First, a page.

I saw photos you posted of your property. Beautiful, absolutely beautiful and when can we all move in with you? Just teasing. If you dig/connect a herp pond to/in the area you are going to use as a bog, you will most assuredly have a logistical nightmare stabilizing the pH in the pond. I am pretty sure the water will never be clear which bothers many people. No matter what type of hi-tech bio filters or skimmers you connect to a pond in that area, you will be very frustrated and I'm thinking you will rip all of your hair out within one season and be willing to accept that 4th corner over there at a funny farm with me, April, and Rattler. Please check into positioning a pond at a higher elevation closer to your house and as a separate entity from that low area. Other than pH headaches, the big concern is that knock down gorgeous picture perfect lake back behind your home. I'll step right out on a limb and suggest that you really need to seriously consider going a 100% native. I am relatively sure a probability for "seeding" your lake exists as well as any waters that flow downstream from your lake with any plant and animal material you might place in a pond or a bog regardless of where they are situated in your backyard. It's the proximity of that lake to the area in which you will be working that is sending up red flags. The potential for seasonal flooding may be very real. In a situation such as that which was described above and that which I saw in your photographs in the other thread, one might want to weigh the benefits of using native plants exclusively whether it be a CP, bog, woodland, prairie, or marginal species. I know you never mentioned adding fish but most people canít pass up the pretty goldies and within a year or so, theyíve generally added fish from PetSmart or WalMart- I know I did. They always seem like such a natural to add to a herp pond. Exotic carp and/or exotic turtles, as well as any other non indigenous fish or herps, really should not be used either as whatever would be stocked in a new pond would be quite capable of ending up in that lake. Point in context is what happened here by me the spring of '04. That was the second hundred year flood in 10 years and the third 100 year flood in 15 years. Contents of people's bogs and ponds were washing into the Des Plaines River as well as into naturally occurring wetlands. The Des Plaines River was spreading all that non indigenous flora and fauna into other bodies of water as it swelled and spread. The Des Plaines River is a natural waterway not so unlike the creek on my property that flows down and into the Des Plaines River. They are connected so they are one. In a perfect world; accidental discharges of pet goldfish/koi, red eared sliders, and non indigenous plant materials don't end up in natural waterways. Sadly, we don't live in a perfect world and rains from the heavens often thwart our best efforts to eliminate any and all possibilities of introducing exotic species to natural bodies of water. Needless to say numerous species of both plants and animals were unintentionally introduced to an already taxed watershed because many people didnít know any better.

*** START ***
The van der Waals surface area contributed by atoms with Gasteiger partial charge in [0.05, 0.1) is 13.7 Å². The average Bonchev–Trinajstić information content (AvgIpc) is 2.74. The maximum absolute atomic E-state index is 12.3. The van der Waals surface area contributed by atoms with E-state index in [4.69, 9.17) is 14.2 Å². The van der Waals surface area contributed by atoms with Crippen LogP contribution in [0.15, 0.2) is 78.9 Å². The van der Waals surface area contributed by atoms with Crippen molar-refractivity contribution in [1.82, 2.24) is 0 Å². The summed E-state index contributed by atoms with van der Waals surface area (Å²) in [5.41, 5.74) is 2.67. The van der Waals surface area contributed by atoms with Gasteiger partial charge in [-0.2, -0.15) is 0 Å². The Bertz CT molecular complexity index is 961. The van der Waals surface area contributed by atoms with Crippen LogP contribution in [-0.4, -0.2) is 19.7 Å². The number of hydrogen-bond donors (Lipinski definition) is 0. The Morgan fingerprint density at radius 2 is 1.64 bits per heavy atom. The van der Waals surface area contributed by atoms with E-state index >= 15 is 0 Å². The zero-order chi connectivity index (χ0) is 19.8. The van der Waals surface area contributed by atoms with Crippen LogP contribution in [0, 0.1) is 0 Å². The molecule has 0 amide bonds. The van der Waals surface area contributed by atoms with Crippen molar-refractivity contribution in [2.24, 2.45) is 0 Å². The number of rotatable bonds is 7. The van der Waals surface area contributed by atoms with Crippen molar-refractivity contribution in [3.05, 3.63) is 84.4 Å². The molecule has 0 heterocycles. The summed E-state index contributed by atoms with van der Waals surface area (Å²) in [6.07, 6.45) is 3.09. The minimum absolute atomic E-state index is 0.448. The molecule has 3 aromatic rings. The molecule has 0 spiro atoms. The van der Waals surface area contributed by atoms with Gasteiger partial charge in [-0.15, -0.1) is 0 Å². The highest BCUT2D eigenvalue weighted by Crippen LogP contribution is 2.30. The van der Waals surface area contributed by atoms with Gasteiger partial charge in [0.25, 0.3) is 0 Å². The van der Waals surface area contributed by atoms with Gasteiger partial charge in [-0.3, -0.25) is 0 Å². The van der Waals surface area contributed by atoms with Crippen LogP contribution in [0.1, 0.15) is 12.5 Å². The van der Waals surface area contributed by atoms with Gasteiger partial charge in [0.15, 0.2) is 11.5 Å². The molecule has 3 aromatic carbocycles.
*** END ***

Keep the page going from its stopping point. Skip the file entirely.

Building a pond from scratch in a different location and at a higher elevation with an EPDM liner and the right equipment will be considerably easier to maintain, more herp friendly, and will have less potential of negatively impacting the environment than taking what appears to be the path of least resistance. I'm writing from actual experience here and no need for you to get hit by a Mack truck like I did and have the Army Corps of Engineers crawling all over you while holding an aerial view of your property evidencing disturbances within 100' of water. I have two natural ponds on my property and numerous others that I created either for herps or for my Wakins. Wakins are a non indigenous fish but that particular pond is at an elevation of 786í above sea level. If water gets to that area, my entire community will be nothing but chimneys poking up through waves as that would be a flood of Biblical proportions. That is my only pond that has non natives in it and it is right by my front door and the fish were gifts- ugh.